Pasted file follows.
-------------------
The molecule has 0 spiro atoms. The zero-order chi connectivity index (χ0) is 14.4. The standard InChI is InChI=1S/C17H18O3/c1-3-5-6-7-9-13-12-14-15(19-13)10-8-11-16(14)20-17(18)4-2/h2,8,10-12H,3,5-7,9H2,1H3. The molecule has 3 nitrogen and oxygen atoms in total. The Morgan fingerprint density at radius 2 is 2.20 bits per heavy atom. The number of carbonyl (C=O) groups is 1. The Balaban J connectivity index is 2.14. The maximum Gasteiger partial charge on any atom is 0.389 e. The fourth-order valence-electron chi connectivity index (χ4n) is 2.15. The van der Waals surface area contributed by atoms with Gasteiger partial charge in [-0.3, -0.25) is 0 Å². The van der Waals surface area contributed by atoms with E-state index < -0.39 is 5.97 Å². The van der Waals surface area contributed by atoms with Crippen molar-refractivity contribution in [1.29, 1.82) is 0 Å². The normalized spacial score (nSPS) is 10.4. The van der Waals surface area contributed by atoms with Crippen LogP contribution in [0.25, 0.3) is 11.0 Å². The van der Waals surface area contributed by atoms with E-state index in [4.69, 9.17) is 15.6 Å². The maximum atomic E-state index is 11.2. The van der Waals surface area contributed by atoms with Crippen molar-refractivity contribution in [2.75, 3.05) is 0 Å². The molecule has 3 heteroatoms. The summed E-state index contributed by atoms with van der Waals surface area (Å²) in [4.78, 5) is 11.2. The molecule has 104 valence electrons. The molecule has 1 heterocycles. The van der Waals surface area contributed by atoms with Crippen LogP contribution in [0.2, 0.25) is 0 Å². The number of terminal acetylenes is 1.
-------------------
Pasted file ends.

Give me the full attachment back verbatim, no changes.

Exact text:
The molecule has 0 spiro atoms. The zero-order chi connectivity index (χ0) is 14.4. The standard InChI is InChI=1S/C17H18O3/c1-3-5-6-7-9-13-12-14-15(19-13)10-8-11-16(14)20-17(18)4-2/h2,8,10-12H,3,5-7,9H2,1H3. The molecule has 3 nitrogen and oxygen atoms in total. The Morgan fingerprint density at radius 2 is 2.20 bits per heavy atom. The number of carbonyl (C=O) groups is 1. The Balaban J connectivity index is 2.14. The maximum Gasteiger partial charge on any atom is 0.389 e. The fourth-order valence-electron chi connectivity index (χ4n) is 2.15. The van der Waals surface area contributed by atoms with Gasteiger partial charge in [-0.3, -0.25) is 0 Å². The van der Waals surface area contributed by atoms with E-state index < -0.39 is 5.97 Å². The van der Waals surface area contributed by atoms with Crippen molar-refractivity contribution in [1.29, 1.82) is 0 Å². The normalized spacial score (nSPS) is 10.4. The van der Waals surface area contributed by atoms with Crippen LogP contribution in [0.25, 0.3) is 11.0 Å². The van der Waals surface area contributed by atoms with E-state index in [4.69, 9.17) is 15.6 Å². The maximum atomic E-state index is 11.2. The van der Waals surface area contributed by atoms with Crippen molar-refractivity contribution in [2.75, 3.05) is 0 Å². The molecule has 3 heteroatoms. The summed E-state index contributed by atoms with van der Waals surface area (Å²) in [4.78, 5) is 11.2. The molecule has 104 valence electrons. The molecule has 1 heterocycles. The van der Waals surface area contributed by atoms with Crippen LogP contribution in [0.2, 0.25) is 0 Å². The number of terminal acetylenes is 1.